I’ve written a book about Battersea Power Station.
It’s called Up In Smoke: The Failed Dreams Of Battersea Power Station and is out in the spring via Paradise Road, a new publisher concentrating on London non-fiction.
Battersea Power Station is one of London’s favourite buildings, but nobody before has told its story.
This will be the first book to explore the history of the building, from conception and construction, through use and obsolescence, and then into the long years of post-closure redevelopment.
I wanted to understand why so many people have been fascinated by Battersea over the years. I’ve spoken to former workers and designers of inflatable pigs, location scouts and photographers, politicians, Lords, architects, planners and entrepreneurs.
This is a book that tells us so much about London and the way it changes. It’s a story of power and land, of big ideas and broken dreams. It’s a story that takes in property and politics, architecture and popular culture. It’s a story about our city and our relationship with its most popular building.
It asks how we went from this…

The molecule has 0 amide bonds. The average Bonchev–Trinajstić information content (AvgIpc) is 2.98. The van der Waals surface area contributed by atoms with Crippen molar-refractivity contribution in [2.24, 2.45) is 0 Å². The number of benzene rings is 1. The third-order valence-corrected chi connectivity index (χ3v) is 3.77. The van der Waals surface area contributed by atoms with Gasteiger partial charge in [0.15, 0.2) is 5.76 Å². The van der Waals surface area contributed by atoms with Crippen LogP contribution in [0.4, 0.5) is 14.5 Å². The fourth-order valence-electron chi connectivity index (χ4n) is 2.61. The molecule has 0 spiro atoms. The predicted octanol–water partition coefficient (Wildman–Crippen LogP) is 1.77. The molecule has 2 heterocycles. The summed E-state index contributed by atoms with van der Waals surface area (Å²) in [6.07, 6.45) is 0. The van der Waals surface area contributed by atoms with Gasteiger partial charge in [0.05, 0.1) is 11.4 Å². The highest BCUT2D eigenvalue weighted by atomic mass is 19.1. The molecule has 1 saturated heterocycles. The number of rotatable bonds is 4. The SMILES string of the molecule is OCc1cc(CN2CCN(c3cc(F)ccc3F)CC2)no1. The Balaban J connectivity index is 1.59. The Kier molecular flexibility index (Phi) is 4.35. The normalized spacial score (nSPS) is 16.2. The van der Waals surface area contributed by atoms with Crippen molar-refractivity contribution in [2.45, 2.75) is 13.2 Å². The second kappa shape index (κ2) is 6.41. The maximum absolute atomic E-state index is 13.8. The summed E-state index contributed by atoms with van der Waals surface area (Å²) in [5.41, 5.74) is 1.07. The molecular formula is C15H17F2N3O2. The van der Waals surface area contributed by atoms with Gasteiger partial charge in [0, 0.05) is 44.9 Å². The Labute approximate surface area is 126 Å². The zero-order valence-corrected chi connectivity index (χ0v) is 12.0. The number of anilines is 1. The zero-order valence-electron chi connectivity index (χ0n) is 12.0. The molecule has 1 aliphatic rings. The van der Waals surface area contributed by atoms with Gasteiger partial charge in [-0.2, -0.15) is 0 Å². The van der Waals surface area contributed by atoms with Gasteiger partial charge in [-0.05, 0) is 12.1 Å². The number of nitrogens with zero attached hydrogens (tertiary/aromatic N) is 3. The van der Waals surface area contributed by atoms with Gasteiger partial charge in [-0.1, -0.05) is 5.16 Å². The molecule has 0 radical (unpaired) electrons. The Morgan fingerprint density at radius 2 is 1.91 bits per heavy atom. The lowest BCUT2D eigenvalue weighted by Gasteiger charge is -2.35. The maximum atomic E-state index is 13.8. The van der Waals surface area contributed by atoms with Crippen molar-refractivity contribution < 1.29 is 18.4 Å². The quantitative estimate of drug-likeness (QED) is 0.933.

Awesome! Will there be an e-book and is there a pre-order link?
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I used to live just down the street from the Power Station and for years watched it roofless and howling soundlessly at the elements like some architectural Lear. I firmly believe that the local authority, Wandsworth and national government delayed and prevaricated hoping the building would fall down and thus clear the site for untrammelled and Shardy developments.
About 20 years ago — after the Thatcher hard hat launch and before the countless other failed schemes, there was a move to search out alternate uses for the space and still keep the brick colossus.
I suggested a real estate coup that should have been self financing — I pushed for moving the Science Museum, the Natural History Museum and bits of The Imperial War Museum including some of the static displays from Duxford onto the whole of the site. Even the V& A too. Selling off a key slab of Kensington would have netted squillions of pounds to re-invent Henry Cole’s concept of an arts and sciences quarter.
Anyhoo, that didn’t happen…
Sounds great. It’s about time a definite work was available about this iconic building. Will the book be available on NetGalley.com for review?
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